When I first started K9 Nose Work (R) with my old Shar Pei mix, I did it because I wanted to give my dog an outlet, a job, where we could spend time together aside from the all working dog environment I’m in most of the time. I had no expectations and was pleasantly surprised at how this sport was already well defined and professional, while still keeping it fun.
Simba, my old male dog, does not like close contact with other male dogs and Nose Work was ideal for him. Although he still likes to goof around, he takes his sniffing seriously and soon got the hang of the game. He has surprised me many times, working and finding the target odor and showing it to me, when I thought, he was just playing around. And yes, he even managed to give me condescending look, waiting for his reward, while I was still scrambling to open the pouch with his hot dogs inside.
K9 Nose Work (R) is a nation wide competitive sport for all kind of dogs. No breed is excluded and I’ve seen everything from Havanese and Bernese Mountain Dogs to Great Danes. And of course the Shepherds and Labradors. There’s always the Shepherds and the Labradors. Goal of the sport is for the dog to ultimately find three odors: Birch, Anise and Clove. The odors are hidden anywhere, really, some of the founders are known to be very tricky with their hides. In a trial, several situations have to be passed, among them an inside room search, an exterior search and a vehicle search. You’ll feel like in a thriller, handling your dog like a pro bomb detection dog handler, even if your dog is a 12 pound Chihuahua! While the training does not compare to real life K9 detection, it focuses on the dog’s natural instinct of hunting behaviors. This is the sport, where we the dog teaches us, instead of the other way around. Maybe that is why it is so perfect for dogs with fear issues. I have seen dogs, too afraid to enter a room, to enthusiastically search that same room 2 weeks later!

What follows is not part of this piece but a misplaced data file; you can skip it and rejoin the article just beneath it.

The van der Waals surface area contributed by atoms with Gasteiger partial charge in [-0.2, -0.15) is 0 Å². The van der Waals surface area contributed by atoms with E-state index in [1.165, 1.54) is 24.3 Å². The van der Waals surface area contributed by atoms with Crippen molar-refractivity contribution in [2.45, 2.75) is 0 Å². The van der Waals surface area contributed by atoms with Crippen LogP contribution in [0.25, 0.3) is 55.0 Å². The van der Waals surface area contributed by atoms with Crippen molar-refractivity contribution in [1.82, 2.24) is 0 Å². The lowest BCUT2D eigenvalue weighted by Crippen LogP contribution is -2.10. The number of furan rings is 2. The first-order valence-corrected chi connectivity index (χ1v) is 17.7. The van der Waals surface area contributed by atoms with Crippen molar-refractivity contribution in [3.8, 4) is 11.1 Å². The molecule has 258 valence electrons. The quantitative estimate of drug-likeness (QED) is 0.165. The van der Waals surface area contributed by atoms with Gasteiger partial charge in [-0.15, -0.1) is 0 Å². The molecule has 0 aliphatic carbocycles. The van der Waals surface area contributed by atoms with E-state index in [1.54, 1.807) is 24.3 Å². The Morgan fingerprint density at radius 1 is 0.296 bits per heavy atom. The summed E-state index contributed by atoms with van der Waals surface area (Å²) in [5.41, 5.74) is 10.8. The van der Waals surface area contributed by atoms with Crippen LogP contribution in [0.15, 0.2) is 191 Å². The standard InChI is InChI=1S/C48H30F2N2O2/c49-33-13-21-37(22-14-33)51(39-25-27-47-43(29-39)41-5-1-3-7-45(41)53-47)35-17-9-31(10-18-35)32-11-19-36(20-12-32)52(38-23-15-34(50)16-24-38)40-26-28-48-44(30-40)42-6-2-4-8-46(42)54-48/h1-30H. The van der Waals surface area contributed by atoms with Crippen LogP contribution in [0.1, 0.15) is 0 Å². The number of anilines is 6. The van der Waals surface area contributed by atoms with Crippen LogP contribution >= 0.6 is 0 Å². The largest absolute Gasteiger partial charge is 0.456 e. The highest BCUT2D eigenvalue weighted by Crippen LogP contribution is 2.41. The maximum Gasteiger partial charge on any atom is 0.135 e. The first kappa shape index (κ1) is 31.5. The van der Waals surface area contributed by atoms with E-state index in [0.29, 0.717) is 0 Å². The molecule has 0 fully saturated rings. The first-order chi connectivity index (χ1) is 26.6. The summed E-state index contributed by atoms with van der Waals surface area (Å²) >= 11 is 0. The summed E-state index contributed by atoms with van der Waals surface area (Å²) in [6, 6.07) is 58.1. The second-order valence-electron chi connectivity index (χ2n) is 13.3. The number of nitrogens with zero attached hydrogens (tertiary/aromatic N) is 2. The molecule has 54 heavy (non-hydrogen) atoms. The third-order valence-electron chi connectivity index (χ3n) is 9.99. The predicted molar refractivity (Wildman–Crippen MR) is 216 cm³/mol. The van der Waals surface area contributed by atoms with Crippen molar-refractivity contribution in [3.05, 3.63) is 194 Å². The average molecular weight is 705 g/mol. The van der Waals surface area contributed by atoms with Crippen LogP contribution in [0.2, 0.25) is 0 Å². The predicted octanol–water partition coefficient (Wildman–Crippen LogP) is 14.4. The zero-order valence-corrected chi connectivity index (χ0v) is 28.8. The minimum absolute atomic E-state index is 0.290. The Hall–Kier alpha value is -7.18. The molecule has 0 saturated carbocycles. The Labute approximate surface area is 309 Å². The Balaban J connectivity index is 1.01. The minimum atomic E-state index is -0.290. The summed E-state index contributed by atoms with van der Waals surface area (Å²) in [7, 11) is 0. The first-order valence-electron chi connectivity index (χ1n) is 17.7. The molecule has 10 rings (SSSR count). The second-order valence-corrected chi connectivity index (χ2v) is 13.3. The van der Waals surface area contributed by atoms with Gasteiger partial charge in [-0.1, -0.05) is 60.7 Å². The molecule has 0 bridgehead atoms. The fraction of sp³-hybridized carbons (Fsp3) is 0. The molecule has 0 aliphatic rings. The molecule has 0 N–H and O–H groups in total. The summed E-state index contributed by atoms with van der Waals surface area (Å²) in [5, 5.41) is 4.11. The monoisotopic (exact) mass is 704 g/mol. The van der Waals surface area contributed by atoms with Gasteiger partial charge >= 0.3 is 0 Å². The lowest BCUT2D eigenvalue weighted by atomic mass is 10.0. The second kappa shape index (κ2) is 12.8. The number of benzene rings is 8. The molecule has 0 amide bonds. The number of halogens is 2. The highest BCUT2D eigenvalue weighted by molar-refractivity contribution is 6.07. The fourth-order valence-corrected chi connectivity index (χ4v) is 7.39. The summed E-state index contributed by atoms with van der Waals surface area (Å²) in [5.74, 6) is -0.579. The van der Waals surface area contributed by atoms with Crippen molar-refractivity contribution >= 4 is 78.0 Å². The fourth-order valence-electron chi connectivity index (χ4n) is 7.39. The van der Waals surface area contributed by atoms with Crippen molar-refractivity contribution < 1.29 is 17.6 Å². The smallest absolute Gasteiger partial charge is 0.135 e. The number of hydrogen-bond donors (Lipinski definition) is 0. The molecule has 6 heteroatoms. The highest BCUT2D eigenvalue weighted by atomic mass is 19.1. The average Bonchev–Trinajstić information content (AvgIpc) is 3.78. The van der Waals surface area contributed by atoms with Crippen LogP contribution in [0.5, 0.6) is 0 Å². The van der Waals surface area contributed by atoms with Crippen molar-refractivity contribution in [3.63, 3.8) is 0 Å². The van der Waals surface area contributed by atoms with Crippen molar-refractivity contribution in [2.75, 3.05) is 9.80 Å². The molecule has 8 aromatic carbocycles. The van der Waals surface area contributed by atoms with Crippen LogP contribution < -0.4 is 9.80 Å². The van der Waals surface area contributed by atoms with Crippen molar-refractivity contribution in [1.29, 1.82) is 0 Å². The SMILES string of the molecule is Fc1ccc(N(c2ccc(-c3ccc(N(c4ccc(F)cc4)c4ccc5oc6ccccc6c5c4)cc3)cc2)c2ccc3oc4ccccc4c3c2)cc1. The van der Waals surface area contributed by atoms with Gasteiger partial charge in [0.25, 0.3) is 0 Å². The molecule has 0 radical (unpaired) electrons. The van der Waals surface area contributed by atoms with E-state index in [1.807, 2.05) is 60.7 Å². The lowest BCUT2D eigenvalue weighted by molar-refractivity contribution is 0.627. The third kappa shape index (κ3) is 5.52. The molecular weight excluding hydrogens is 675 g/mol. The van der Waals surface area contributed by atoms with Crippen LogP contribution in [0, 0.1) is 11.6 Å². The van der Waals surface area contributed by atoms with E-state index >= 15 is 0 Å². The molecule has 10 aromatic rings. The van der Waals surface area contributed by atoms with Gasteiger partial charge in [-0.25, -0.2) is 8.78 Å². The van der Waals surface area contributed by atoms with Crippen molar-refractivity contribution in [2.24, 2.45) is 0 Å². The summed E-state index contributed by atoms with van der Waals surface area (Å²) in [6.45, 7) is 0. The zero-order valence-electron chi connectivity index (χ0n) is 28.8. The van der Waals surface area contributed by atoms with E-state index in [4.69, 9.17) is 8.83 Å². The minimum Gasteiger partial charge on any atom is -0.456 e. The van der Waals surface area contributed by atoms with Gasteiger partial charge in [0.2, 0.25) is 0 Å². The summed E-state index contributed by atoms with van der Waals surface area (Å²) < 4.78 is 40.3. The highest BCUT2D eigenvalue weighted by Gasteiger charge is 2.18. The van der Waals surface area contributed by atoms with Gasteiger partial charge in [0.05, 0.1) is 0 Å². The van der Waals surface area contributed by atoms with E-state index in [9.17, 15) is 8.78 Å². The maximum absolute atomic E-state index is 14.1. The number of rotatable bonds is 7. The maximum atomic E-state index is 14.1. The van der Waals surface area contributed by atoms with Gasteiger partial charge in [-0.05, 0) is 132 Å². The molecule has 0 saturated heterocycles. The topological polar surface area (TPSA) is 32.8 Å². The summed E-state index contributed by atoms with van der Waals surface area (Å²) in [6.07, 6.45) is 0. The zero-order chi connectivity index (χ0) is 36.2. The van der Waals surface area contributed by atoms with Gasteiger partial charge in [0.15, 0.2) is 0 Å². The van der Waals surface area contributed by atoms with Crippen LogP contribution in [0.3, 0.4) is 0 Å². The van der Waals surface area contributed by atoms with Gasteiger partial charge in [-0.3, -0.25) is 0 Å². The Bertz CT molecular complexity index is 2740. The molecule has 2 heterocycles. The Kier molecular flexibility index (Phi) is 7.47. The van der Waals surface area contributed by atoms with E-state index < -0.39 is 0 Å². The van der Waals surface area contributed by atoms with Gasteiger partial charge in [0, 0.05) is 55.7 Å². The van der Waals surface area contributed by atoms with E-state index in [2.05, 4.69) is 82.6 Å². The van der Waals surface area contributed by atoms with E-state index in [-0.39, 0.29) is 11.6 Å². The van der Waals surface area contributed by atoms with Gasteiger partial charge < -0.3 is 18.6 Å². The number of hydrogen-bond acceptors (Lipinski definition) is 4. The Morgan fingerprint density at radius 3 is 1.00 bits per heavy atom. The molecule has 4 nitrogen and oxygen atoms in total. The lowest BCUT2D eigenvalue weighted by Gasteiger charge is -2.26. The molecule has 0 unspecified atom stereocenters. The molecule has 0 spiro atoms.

This fun and educational sport started about 6 years ago, in 2006 and exploded in popularity almost immediately. There are now classes and competitions all over the Nation as pet dog owners finally have a competitive sport, that does not require a specific breed or an athlete handler. I not only recommend it to all my clients who want to do ‘something’ with their dogs, but also to those, who’s dogs are reactive when seeing other dogs, as there are never two dogs in the same room. I have seen amazing turnarounds in dogs – and in owners! But most of all, it is an exciting team work and something, you can work on at home or even incorporate in your daily walks.